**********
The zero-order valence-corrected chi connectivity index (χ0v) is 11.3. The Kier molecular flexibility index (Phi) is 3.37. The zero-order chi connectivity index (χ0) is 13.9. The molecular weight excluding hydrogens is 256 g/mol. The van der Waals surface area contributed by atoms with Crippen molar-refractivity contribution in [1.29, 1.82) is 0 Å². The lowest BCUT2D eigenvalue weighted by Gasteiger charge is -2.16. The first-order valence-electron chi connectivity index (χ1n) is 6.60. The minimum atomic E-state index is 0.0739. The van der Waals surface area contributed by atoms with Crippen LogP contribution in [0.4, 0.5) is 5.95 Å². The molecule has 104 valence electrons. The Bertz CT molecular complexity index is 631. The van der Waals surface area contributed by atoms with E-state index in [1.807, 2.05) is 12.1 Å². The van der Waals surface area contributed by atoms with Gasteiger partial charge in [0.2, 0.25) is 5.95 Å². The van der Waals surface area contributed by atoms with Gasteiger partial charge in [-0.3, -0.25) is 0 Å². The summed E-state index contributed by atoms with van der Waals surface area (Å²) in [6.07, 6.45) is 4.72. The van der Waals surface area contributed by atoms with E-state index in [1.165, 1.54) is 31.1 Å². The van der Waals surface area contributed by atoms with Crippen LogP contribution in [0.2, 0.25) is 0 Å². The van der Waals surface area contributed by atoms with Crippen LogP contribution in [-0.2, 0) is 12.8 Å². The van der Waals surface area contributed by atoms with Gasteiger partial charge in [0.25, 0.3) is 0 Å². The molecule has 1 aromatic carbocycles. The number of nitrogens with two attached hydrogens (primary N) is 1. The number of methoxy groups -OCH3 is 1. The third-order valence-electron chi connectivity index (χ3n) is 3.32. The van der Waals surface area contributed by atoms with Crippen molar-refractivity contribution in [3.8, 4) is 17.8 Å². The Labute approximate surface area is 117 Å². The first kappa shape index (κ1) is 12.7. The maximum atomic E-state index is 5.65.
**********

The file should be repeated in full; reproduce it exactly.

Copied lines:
The zero-order valence-corrected chi connectivity index (χ0v) is 11.3. The Kier molecular flexibility index (Phi) is 3.37. The zero-order chi connectivity index (χ0) is 13.9. The molecular weight excluding hydrogens is 256 g/mol. The van der Waals surface area contributed by atoms with Crippen molar-refractivity contribution in [1.29, 1.82) is 0 Å². The lowest BCUT2D eigenvalue weighted by Gasteiger charge is -2.16. The first-order valence-electron chi connectivity index (χ1n) is 6.60. The minimum atomic E-state index is 0.0739. The van der Waals surface area contributed by atoms with Crippen LogP contribution in [0.4, 0.5) is 5.95 Å². The molecule has 104 valence electrons. The Bertz CT molecular complexity index is 631. The van der Waals surface area contributed by atoms with E-state index in [1.807, 2.05) is 12.1 Å². The van der Waals surface area contributed by atoms with Gasteiger partial charge in [0.2, 0.25) is 5.95 Å². The van der Waals surface area contributed by atoms with Gasteiger partial charge in [-0.3, -0.25) is 0 Å². The summed E-state index contributed by atoms with van der Waals surface area (Å²) in [6.07, 6.45) is 4.72. The van der Waals surface area contributed by atoms with E-state index in [1.165, 1.54) is 31.1 Å². The van der Waals surface area contributed by atoms with Crippen LogP contribution in [0.2, 0.25) is 0 Å². The van der Waals surface area contributed by atoms with Crippen LogP contribution in [-0.2, 0) is 12.8 Å². The van der Waals surface area contributed by atoms with Gasteiger partial charge in [0.25, 0.3) is 0 Å². The molecule has 1 aromatic carbocycles. The number of nitrogens with two attached hydrogens (primary N) is 1. The number of methoxy groups -OCH3 is 1. The third-order valence-electron chi connectivity index (χ3n) is 3.32. The van der Waals surface area contributed by atoms with Crippen molar-refractivity contribution in [3.8, 4) is 17.8 Å². The Labute approximate surface area is 117 Å². The first kappa shape index (κ1) is 12.7. The maximum atomic E-state index is 5.65.